The Carino's Foundation

April 25, 2012

Melissa Winter
Founder, The Puzzling Piece

Melissa Winter is a mom on mission. The mother of a 7-year-old boy with autism, Melissa knows the needs and challenges families like hers face each day. She also understands how difficult it can be for schools and organizations to fundraise. With all of this in mind, a degree in jewelry design and a desire to get involved, Melissa created The Puzzling Piece. The Puzzling Piece is a charity that has raised much-needed funds for non-profits and has put almost 250 iPads in the hands of deserving families. 

When Melissa’s son Max was diagnosed with autism six years ago, she was in denial. While Max is now content in his mainstream first-grade classroom, it took enrolling in different schools and extracurricular activities to get to this comfortable place. As the family moved with Max from place to place, Melissa had frequent opportunities to meet other families living autism, as well as the educators, therapists and others who have dedicated their careers to changing lives. The more people Melissa met, the more she realized there was a need for special programs and services. So when her son’s school’s fundraising galas just weren’t bringing in enough money, she stepped up and created unique puzzle piece jewelry designs and sold them to help the school meet its goal. Three years later, The Puzzling Piece is only growing stronger.

Through The Puzzling Piece, individuals can purchase unique autism awareness jewelry, designed by Melissa herself. After covering her expenses, she donates all proceeds to charities that promote autism awareness and support, such as the Autism Society.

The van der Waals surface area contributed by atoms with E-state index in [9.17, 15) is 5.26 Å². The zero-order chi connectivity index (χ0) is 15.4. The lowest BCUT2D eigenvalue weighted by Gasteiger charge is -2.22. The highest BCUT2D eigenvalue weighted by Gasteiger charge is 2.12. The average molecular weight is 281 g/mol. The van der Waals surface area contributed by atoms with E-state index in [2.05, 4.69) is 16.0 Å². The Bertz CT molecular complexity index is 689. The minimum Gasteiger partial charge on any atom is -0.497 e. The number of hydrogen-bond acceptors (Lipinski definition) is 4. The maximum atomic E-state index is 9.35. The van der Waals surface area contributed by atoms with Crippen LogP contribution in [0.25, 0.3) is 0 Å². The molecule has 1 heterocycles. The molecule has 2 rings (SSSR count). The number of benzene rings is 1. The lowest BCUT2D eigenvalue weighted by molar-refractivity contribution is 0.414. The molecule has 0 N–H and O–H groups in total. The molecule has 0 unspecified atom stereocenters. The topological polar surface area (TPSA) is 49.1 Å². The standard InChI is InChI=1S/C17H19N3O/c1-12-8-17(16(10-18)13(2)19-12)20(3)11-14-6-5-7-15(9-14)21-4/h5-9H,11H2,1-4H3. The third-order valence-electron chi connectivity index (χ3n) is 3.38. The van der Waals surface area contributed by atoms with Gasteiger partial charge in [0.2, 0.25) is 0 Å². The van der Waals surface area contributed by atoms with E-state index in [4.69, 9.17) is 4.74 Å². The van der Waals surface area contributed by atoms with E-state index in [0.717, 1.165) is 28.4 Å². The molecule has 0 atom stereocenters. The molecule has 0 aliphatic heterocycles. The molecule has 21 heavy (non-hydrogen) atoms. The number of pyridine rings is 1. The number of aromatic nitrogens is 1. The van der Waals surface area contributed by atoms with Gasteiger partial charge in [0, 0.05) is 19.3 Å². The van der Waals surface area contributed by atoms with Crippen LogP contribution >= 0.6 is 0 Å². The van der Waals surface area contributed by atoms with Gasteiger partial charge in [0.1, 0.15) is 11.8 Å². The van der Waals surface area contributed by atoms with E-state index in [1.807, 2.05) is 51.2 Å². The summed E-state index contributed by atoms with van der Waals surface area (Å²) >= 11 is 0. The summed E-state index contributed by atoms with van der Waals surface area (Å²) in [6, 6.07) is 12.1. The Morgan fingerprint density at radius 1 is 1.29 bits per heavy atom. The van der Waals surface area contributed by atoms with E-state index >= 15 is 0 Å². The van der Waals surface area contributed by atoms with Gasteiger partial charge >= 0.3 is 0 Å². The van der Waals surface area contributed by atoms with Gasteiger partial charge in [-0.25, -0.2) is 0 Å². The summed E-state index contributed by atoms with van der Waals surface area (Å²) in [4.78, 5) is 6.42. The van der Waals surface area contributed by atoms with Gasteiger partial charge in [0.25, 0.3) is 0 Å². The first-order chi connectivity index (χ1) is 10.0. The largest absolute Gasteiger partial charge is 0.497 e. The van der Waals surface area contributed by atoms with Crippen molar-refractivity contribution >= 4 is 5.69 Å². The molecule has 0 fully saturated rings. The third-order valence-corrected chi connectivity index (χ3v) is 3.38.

In addition to supporting autism charities and spreading awareness through her beautiful jewelry, Melissa created the iPad challenge to help families get iPads. For some individuals on the autism spectrum, the iPad has proven to have communication and educational benefits. Her efforts have made a world of difference, as the families who receive iPads from her write in their countless thank you emails.

It is through her selflessness and drive to help others that Melissa Winter should be recognized as a Carino’s Autism Champion!

April 23, 2012

Gianna Hitsos
Boston, MA

Sixteen year old Gianna Hitsos is a singer, speaker and actor with a mission: to bring awareness and to change the perception of people with autism. Gianna was diagnosed with autism at age two when she stopped talking and began to show many symptoms. At the time, doctors told her parents that she may never regain language. However, through early intervention, years of struggle and a lot of hard work, Gianna has overcome many obstacles associated with her disability, including language.

Gianna had extremely painful experiences growing up because of the misconceptions of autism, and she was treated like an outcast. Gianna is extremely smart but when she went to school, she was bullied by kids, parents and even teachers because she had a disability that no one wanted to understand. Her family had to relocate to Massachusetts to give her a better chance. 

After finding a school that understood how she learned, things improved dramatically. Gianna discovered her abilities of singing and public speaking and decided to use her gifts to "give back" and promote autism awareness. She now speaks and sings at fundraisers and events, and tells her difficult story of living with autism. She hopes to change the perception of autism so that what happened to her will not happen to anyone else. She has started an Autism Awareness Week at her high school and raises money for autism awareness.  She even sang the National Anthem at a Boston Red Sox game and a Boston University Men's Hockey game